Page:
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American Distrust of Big Government Creates Big Opening for GOP

Sixty percent of Americans now believe that the federal government has too much power, creating a big opportunity for the GOP heading into next year’s elections.

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Sixty percent of Americans now believe that the federal government has too much power, an all-time high according to a new Gallup poll. The previous high of 59 percent was recorded in September of 2010, just weeks before the Republican takeover of the U.S. House of Representatives. Remarkably, only 7 percent of those polled said the government had too little power.

Gallup Poll 09242013

“Republicans, Democrats, and independents have each grown more likely to say government is too powerful this year,” Gallup reported. Eighty-one percent of Republicans, 65 percent of Independents, and 38 percent of Democrats said the federal government has too much power today.

Gallup’s findings have obvious political implications given the upcoming mid-term elections in 2014. With President Obama’s net approval ratings now consistently in negative territory, Republicans have a clear opportunity to drive a wedge between independents and Obama’s big government-loving base. And given that they don’t control the government, they’ll have an even easier time mounting a rhetoric-filled campaign against the excesses of Big Government.

Fortunately for them (and unfortunately for those of us who are forced to live under the thumb of an incompetent Leviathan), there are plenty of examples of government excess that Republican candidates can use against their Democratic opponents. From an airport security regime that at times appears more interested in molesting Grandma than in investigating true security threats; to government-subsidized goodies for special interest groups that end up doing little more than jacking up prices on gas and groceries; to inane federal SWAT raids against pesky okra farmers; to government-sanctioned kill teams dispatched to assassinate Bambi, there is no shortage of examples of what happens when an already out-of-control government is given more power than it needs or deserves.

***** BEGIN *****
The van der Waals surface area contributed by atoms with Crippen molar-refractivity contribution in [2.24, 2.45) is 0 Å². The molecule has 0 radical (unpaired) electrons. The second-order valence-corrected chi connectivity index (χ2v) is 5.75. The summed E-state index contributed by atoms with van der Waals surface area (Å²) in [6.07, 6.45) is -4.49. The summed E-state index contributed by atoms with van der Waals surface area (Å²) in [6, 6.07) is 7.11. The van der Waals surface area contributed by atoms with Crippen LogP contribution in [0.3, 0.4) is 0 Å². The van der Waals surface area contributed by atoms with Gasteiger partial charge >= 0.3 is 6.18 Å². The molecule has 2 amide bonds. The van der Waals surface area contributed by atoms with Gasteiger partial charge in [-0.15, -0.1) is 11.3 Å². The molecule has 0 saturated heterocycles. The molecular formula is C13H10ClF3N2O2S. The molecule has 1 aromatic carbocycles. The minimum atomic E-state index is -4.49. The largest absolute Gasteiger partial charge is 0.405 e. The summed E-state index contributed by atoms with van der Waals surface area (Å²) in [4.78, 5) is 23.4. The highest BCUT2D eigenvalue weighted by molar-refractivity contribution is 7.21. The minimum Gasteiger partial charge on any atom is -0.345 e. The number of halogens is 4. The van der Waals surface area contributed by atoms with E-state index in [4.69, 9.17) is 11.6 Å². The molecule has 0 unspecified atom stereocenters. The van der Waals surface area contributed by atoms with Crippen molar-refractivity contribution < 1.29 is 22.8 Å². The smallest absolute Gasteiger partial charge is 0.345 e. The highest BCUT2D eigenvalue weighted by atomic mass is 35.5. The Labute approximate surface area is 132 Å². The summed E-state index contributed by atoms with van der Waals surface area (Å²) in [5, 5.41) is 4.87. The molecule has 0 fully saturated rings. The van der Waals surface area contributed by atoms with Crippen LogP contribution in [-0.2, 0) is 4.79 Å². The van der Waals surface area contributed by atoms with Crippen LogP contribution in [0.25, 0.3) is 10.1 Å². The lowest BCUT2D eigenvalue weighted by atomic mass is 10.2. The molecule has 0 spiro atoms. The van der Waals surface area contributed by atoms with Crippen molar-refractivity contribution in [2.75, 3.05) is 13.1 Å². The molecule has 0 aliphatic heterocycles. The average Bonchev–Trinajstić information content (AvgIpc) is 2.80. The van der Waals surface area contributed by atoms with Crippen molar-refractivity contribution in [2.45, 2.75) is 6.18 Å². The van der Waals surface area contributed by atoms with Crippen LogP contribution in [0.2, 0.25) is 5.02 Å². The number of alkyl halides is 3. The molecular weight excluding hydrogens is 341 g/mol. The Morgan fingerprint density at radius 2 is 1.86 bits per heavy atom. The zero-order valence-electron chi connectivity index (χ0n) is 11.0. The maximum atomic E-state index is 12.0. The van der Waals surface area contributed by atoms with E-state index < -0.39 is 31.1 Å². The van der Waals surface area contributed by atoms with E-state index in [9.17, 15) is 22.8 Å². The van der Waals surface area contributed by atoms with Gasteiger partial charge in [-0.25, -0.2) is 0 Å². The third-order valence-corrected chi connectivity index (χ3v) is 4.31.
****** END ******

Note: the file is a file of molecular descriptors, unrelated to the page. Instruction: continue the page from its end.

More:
If the defund vs. delay battle is any indication, the main challenge for Republicans going forward will be to consistently offer a united front against government nonsense. They’ll need to stop fighting each other and instead train their sights on the real enemy:  a sprawling government that’s too big, too expensive, and too incompetent to be trusted with more and more power.

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